It’s ironic that the idea for this blog entry on education came from my 20-year-old son Nate, who regularly got kicked out of his elementary school classroom for moving fast and breaking things. We take solace that his teacher said we needed troublemakers like him to settle the West. Perhaps.
Nate has since channeled his considerable energies toward a college major in political science and sends me three to four thought-provoking-if-occasionally-arcane policy-related stories per day. His latest offering was strikingly relevant to this week’s questions from three different supply chain leaders on technology and the future of work:
“Dad, I didn’t know how radical the concept of public universal education was. Check out this 1765 quote from John Adams (the father of American conservatism):”
“The preservation of the means of knowledge among the lowest ranks is of more importance to the public than all the property of all the rich men in the country.”
Adams goes on to make the case for the first-ever progressive tax to fund universal education. This call to action came despite his and his peers’ willingness to fight to the death against all other forms of taxation by the British monarchy that was exercising ruthless control of the American colonies at the time. Presciently, Adams concluded that equipping the masses with education was more than a matter of prosperity. It was a matter of national security.
“Radical!,” Nate repeats. Indeed.
Whatever we think of taxes, Adams’ perspective on education is more vital than ever.
The press is replete with prognostications that new technologies like artificial intelligence (AI) will lead to net job loss regardless of degree of educational attainment. Those predictions are dangerously narrow and misleading. Per Fall 2018 study of 300 million job postings from 2008 to 2018, containing requests for 15,842 different skills, Gartner was able to impute with reasonable confidence that by 2025 AI will deliver net 500,000 new jobs to the economy.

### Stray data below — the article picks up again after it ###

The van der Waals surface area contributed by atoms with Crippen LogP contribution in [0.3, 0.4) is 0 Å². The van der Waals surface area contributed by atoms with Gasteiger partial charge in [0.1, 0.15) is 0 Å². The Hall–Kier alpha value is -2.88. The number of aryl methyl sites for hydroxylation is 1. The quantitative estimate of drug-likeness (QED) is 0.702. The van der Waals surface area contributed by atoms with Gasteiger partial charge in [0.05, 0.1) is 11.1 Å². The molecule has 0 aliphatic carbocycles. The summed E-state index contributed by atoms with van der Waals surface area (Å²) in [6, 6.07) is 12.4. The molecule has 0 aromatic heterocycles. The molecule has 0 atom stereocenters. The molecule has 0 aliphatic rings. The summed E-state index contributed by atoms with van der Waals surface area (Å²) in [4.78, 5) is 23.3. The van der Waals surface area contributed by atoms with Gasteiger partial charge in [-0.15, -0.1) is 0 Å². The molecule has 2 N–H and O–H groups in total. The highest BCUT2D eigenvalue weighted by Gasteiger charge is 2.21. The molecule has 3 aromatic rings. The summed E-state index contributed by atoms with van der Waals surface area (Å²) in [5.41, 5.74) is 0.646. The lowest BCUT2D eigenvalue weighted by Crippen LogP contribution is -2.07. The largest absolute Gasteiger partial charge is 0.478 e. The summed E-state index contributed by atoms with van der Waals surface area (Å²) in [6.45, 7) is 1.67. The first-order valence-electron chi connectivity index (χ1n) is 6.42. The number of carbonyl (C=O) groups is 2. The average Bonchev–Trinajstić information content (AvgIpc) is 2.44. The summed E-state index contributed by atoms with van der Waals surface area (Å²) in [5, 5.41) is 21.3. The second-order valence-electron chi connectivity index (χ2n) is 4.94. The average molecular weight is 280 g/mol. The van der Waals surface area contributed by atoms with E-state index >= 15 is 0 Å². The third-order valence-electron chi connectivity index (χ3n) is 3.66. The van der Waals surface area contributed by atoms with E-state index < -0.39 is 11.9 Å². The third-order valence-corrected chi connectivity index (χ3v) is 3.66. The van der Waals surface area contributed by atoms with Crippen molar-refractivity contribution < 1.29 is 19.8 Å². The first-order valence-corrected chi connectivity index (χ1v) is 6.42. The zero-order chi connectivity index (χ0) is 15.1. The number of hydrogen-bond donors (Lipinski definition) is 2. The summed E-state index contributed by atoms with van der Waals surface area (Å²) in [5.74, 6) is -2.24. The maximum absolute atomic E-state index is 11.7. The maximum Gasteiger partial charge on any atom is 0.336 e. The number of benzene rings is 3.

AI is, of course, fundamentally disrupting the nature of work. Roles are shifting to focus more on social-creative skills (which AI does not offer) and digital dexterity (the skills required to use and harness this fundamentally new class of tools). But the work is there if we prepare to seize it.
To that end, recognized supply chain innovators like GE Appliances and Schneider Electric are proactively engaging and activating local educational ecosystems to close near-term skills gaps and shape and build the workforce of the future. Yet it’s increasingly clear that a different, more foundational crisis is brewing.
Per a recent 8,000-word LinkedIn essay by Ray Dalio, founder and co-chairman of Bridgewater Associates, the world’s largest hedge fund manager, the baseline educational system is crumbling under our very feet.
Dalio, an unlikely proponent of economic redistribution, cites Federal Reserve statistics that show:
- The wealth gap is the highest since the 1930s (top 1% greater than bottom 90% combined).
- The gap in test scores between children at the top and bottom of the income distribution is estimated to be 75% higher today than it was in the 1940s.
- There’s a strong (62%) correlation between underinvestment in public school systems in poor neighborhoods and underperformance.
It’s a far cry from Adams’ vision for universal access — and now we know a strong predictor of demagogic populism and war. I don’t like the comparison to the 1930s, but Dalio makes a compelling case that we are there again, on the precipice.
Whether to sustain supply chain productivity improvements or to protect the peace, our time appears to be now. The emergence of figures like Dalio and their call for bilateral political action gives reason for hope. But incrementalism won’t do. Supply chains are fueled by educational excellence. So, apparently, is our future.
This summer, my son Nate heads to Washington, D.C., to intern at a think tank that — not surprisingly — positions itself in stark opposition to his parents’ own political views. But on this we still agree: Adams was radical. May we call on that revolutionary instinct again.